Why yoga teacher trainings address issues of social justice

April 28, 2023 0 Comments

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When Michelle Cassandra Johnson signed up for a 200-hour yoga teacher training in 2009, she had been practicing yoga and working as a racial justice and anti-racism trainer for years. Even though her training took her through the ancient philosophical teachings of the Sutras, she still remembers the thrill she felt when she was taught about the practice of liberation and was one of two BIPOC students in the room.

The training promised to help deepen her practice, Johnson says. But it felt incomplete.

Her perspectives as an activist, educator, and black person in America informed her approach to the program. “What I felt was missing was the application of what is actually happening to us, around us and in our communities,” Johnson says.

While the social and political issues we’re facing now aren’t all that different than they were in 2009 or years before, “there’s something different about people’s awareness, and there’s something different now about the amount of people talking about yoga and justice ,” she says. “And my question about that is how much of this is performativity and co-optation? And how much of this is a genuine desire to transform our wellness spaces and a genuine desire to do the work needed to create the conditions for health for all?”

In response, she and others launched specialized Yoga for Social Justice Teacher Trainings (YTTs) aimed at addressing her question and the ongoing Black Lives Matter movement and the racial tensions that have emerged in 2020.

Ancient tradition as a tool for modern changes

Social change is complex, multifaceted and requires focused and continuous work. While yoga alone cannot heal systems of injustice, social justice YTTs work with the idea that this practice and philosophy can be used as a tool to promote meaningful and sustainable progress.

At their core, social justice YTTs share the foundational teachings of yoga as a tool for individual and collective liberation. These curricula emphasize that the inner work initiated by yoga is inextricably linked to the outer changes needed in the world.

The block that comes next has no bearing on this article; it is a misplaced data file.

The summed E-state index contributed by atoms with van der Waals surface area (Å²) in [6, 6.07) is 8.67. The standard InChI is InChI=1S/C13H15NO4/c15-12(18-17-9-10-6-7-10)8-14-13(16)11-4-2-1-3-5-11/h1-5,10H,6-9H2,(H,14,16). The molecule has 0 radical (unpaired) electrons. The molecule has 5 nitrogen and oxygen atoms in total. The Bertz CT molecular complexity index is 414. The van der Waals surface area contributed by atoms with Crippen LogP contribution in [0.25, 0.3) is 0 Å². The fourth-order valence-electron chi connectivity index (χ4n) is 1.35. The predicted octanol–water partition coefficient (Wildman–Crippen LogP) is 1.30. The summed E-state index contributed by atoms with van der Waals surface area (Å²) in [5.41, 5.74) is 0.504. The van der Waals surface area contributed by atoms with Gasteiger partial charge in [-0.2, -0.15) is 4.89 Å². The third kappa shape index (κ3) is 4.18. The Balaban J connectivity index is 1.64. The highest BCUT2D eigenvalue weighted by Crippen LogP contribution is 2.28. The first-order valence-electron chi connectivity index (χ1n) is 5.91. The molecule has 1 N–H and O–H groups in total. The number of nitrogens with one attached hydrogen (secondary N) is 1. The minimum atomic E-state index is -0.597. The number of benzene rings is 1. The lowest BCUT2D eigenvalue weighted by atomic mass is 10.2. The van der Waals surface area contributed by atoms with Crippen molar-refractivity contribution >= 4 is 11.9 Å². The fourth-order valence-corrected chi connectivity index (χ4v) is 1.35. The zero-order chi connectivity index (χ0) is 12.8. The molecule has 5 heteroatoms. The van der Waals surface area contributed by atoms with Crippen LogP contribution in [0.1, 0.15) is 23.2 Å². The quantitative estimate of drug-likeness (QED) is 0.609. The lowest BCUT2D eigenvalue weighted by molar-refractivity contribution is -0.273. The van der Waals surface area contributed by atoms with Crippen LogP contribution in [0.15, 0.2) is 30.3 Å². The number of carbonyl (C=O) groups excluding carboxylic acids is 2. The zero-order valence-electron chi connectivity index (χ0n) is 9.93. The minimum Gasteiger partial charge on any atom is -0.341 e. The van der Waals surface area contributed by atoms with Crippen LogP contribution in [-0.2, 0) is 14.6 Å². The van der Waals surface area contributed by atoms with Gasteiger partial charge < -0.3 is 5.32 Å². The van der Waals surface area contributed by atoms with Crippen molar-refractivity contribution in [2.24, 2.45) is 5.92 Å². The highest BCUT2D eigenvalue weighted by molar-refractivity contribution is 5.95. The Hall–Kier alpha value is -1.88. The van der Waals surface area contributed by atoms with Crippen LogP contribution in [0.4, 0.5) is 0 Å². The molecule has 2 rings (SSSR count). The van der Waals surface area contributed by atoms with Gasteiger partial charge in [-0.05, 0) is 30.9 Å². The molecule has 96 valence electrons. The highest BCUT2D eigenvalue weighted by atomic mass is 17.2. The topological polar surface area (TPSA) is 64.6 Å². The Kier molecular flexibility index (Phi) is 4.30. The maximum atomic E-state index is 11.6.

After her first YTT, Johnson enrolled in an additional 300-hour weekend yoga teaching course. She also studied Bhagavad Gita and began to intertwine yoga with her activities as an activist. This eventually evolved into a work that included a book, teacher trainings, and workshops called The Skill in Action to help people apply deeply transformative yoga practices to become agents of social change.

While the curricula are unique to the specific program and facilitator, most foster a shared space where yoga can serve as a tool for internal and social change, and create greater equity and accountability within and beyond wellness communities. These interrelated areas of focus include:

  • Honoring the roots of yoga and applying the teachings to contemporary social issues
  • Exploring the psychological benefits of yoga for helping people with systemic trauma
  • Making yoga spaces more accessible and inclusive

These trainings attempt to recapture what can be lost, appropriated, and commodified in some popular contemporary approaches to yoga. They do this by providing unique and powerful spaces to explore individual biases and work together on significant collective healing work.

Rest as an act of resistance

All YTTs teach students the physical practice and philosophical principles of yoga. Social justice-oriented YTTs tend to spend more time on the psychological benefits of yoga, including how physical movement, breathing techniques, and meditative principles can calm the nervous system in response to lingering trauma related to racism, sexism, ableism, and more forms of systemic oppression.

“According to statistics, 70-80% of physical problems are related to stress. We know that,” says Gail Parker, Ph.D., psychologist, yoga therapist, and president of the board of directors of the Alliance of Black Yoga Teachers. “We also know that yoga practices—especially restorative yoga, yoga nidra, and meditation practices—induce a relaxation response, which is a true physiological response. We also know that when the relaxation response occurs, blood pressure drops, heart rate slows, metabolism slows, brain waves slow, and breathing becomes more efficient.”

Understanding the complex effects of stress, especially related to systemic trauma, allows yoga teachers to approach rest as an act of resistance in both their own practice and the way they teach their students.

“Racial stress and trauma affect us all,” says Parker, author of Restorative Yoga for Ethnic and Racial Stress and Trauma and Transforming Ethnic and Racial Traumatic Stress with Yoga. She cites the results of the American Psychological Association’s recent Stress in America survey. “Our conditions are different, our circumstances are different, but we are all affected by the problems of race and ethnicity in this country. So my job is to support people to pay attention to that.”